What, I ponder, might have proved a contrasting example of experimentalism? Think about Italian writer Italo Calvino’s insight into the folk tale — Calvino said that anonymously written folk tales took shape over generations. They achieved their perfection through the collective, generational mind of storytellers over the centuries, each adding, subtracting, shifted, re-working the drafts of their predecessors. Were it not for the tales being committed to the page and so finally, as it were, frozen in time, maybe the process would be continuing, never to stop perhaps, each generation imbuing such narratives with its own take.

But is Galenson being overly schematic? Is his reductivist, statistics-based approach adequate in revealing the process of the artist? Doesn’t the creative act require both a degree of conceptualism and a measure of experimentalism? Doesn’t the conceptualist undergo more than a few drops of perspiration as they set out their templates? And don’t they sweat the odd bead in finally executing their work? Doesn’t the experimentalist require the odd moment of inspiration, those instances when some insight strikes, when an answer mysteriously reveals itself as the artist is making a coffee, taking a shower, out for a walk after hours upon hours at their desk when the solution eluded them?

When the solution came, it came, as always, through the back door of the mind, hesitating shyly, an announcing angel dazed by the immensity of its journey, wrote John Banville in his novel Kepler. Is that how these pearls of progress arrive, delivered by some dazed ‘angel’ from some distant, unfathomable place, the domain of wisdom whose messages to most of us are intermittent at best?

Galenson believes that a conceptualist can become an experimentalist, but an experimentalist can never become a conceptualist. The former may at some point forego their blueprints and move straight to the canvas — the literal one or its metaphorical counterpart — there to make the adjustments necessary to finalize the work, in the process discovering changes that blueprints could never have prompted. The experimentalists on the other hand need the ordeal of constant revision, the re-writing — which is where the actual writing happens. They will never change into a conceptualist because they cannot overcome their hard-wiring. This doesn’t matter, Galenson argues, because art is achievable through either approach.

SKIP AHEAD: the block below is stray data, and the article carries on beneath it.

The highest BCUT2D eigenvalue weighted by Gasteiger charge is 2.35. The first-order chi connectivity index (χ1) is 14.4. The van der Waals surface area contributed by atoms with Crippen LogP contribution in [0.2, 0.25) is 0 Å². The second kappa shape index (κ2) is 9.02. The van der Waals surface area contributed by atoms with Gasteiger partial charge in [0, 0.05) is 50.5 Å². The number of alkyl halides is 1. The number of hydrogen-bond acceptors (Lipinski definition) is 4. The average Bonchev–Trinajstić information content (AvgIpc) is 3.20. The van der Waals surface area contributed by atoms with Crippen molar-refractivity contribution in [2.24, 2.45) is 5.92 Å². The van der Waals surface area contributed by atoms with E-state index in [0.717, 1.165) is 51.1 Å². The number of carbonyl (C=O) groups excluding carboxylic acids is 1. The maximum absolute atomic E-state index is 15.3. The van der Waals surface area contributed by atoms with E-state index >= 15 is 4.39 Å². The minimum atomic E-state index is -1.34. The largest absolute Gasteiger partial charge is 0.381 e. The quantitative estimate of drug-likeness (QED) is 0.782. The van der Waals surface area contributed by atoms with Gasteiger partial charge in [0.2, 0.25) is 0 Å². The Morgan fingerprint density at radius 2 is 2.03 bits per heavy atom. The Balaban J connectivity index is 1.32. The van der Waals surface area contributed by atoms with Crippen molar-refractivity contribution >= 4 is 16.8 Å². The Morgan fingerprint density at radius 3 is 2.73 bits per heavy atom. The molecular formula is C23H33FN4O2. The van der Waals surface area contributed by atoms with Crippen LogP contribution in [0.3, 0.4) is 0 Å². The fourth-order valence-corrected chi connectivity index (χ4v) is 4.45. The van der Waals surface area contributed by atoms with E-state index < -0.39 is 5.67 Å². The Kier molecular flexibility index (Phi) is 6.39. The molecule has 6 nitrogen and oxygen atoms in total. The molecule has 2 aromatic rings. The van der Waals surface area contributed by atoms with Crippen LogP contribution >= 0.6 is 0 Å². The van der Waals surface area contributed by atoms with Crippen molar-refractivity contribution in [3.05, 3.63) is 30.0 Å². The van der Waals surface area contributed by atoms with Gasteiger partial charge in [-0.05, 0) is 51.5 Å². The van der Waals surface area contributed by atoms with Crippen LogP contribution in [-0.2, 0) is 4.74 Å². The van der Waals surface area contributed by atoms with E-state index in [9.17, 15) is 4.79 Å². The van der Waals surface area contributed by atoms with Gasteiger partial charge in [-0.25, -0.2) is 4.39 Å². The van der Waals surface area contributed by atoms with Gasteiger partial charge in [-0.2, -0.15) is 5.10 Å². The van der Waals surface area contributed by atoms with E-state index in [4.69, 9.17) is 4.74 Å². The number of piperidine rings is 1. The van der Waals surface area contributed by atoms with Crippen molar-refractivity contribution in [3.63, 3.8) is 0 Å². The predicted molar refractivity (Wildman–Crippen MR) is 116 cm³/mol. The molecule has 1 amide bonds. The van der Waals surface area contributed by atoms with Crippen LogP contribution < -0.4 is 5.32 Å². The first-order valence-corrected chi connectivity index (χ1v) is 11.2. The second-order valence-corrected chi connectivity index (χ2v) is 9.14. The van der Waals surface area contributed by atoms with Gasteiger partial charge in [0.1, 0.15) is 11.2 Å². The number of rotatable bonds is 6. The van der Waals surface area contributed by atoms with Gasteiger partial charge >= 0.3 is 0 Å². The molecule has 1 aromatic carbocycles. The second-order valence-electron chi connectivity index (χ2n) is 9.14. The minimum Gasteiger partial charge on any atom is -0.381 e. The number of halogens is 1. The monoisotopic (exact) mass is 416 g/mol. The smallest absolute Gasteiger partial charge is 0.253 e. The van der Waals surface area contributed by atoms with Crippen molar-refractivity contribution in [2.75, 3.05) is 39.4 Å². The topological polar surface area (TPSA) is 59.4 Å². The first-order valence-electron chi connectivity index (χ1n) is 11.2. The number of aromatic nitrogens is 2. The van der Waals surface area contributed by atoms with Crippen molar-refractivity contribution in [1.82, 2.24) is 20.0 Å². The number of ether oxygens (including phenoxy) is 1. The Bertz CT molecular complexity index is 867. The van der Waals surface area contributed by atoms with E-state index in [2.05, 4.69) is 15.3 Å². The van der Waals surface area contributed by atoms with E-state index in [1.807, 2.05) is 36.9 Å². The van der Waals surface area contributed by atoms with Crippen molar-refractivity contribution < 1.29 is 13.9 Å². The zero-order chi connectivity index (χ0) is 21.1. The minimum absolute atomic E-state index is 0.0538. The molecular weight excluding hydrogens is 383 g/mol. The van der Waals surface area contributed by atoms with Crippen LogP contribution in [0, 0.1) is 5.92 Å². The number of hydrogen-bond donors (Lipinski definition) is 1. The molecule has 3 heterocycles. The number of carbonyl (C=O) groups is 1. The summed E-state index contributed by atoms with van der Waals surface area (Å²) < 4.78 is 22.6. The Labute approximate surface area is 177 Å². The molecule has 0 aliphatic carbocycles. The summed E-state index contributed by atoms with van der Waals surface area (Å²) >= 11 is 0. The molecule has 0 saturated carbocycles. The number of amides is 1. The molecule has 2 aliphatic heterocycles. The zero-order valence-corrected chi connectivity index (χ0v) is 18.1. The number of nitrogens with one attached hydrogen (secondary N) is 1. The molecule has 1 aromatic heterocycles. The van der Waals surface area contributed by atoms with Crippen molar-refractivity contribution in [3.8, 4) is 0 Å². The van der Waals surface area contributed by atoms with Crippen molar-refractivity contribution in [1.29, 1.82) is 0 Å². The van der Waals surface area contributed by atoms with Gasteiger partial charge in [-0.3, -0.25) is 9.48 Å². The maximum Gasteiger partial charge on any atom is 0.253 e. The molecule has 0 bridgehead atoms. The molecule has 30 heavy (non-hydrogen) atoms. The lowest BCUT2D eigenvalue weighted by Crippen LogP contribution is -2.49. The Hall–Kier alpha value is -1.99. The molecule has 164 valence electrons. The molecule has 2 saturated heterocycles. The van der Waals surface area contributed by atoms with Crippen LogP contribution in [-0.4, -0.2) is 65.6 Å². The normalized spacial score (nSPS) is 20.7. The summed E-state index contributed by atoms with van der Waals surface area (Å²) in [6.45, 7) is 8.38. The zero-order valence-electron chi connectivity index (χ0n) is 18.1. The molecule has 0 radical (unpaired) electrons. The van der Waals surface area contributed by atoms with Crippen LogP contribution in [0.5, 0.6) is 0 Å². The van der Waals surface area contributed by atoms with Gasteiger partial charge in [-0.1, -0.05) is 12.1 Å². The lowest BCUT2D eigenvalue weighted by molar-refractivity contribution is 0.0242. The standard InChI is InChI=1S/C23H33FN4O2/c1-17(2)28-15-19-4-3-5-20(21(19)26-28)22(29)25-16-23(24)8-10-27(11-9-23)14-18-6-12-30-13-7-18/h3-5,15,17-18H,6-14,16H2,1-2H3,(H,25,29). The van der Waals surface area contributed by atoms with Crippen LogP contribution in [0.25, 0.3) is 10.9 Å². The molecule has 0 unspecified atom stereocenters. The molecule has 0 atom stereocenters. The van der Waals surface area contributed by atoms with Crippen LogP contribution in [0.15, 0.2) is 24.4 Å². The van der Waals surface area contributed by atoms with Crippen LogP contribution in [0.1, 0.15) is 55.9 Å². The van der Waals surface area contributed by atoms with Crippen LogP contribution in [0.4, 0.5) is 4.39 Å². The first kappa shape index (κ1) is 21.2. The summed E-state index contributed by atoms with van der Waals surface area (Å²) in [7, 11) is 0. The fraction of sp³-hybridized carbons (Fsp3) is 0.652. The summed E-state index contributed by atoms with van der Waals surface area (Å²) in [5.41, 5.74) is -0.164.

While I agree that the polarities can indeed be found in particular young geniuses and old masters, and that one movement, Impressionism say, or Abstract Expressionism, may have been driven by experimentalism while the schools that followed were founded on the opposite, for most artists — and I would argue, filmmakers included — there exists more a shifting spectrum. Hitchcock, for example, in contrast to Galenson’s evaluation, did show the traits of a conceptualist throughout his career. He was especially prepared before setting foot on the set, leaving little to chance: Many people think a film director does all his work in the studio, drilling the actors, making them do what he wants. That is not at all true of my own methods… And indeed, it wasn’t. For Hitchcock, “prep” was as much process as the shoot and the cut, even more so.

As an experimentalist on the other hand, he also developed as a filmmaker, honing the exploration and articulation of his obsessions over the course of his career. From The Lodger (1926) through films such as Notorious (1946) to Psycho (1960), and on to Marnie (1964), his movies bring the power of the mother figure to the screen with ever increasing potency, not to mention psychic disturbance.

So… what are you, yourself? Conceptualist or experimentalist? Or are we all, should fortune smile on us, to greater or lesser extent something of both?

Peter Markham May 2021

Author: What’s the Story? The Director Meets Their Screenplay. (Focal Press/Routledge)

Consultant, educator, author, former AFI Conservatory directing head, I discuss filmmaking, visual storytelling, cinema.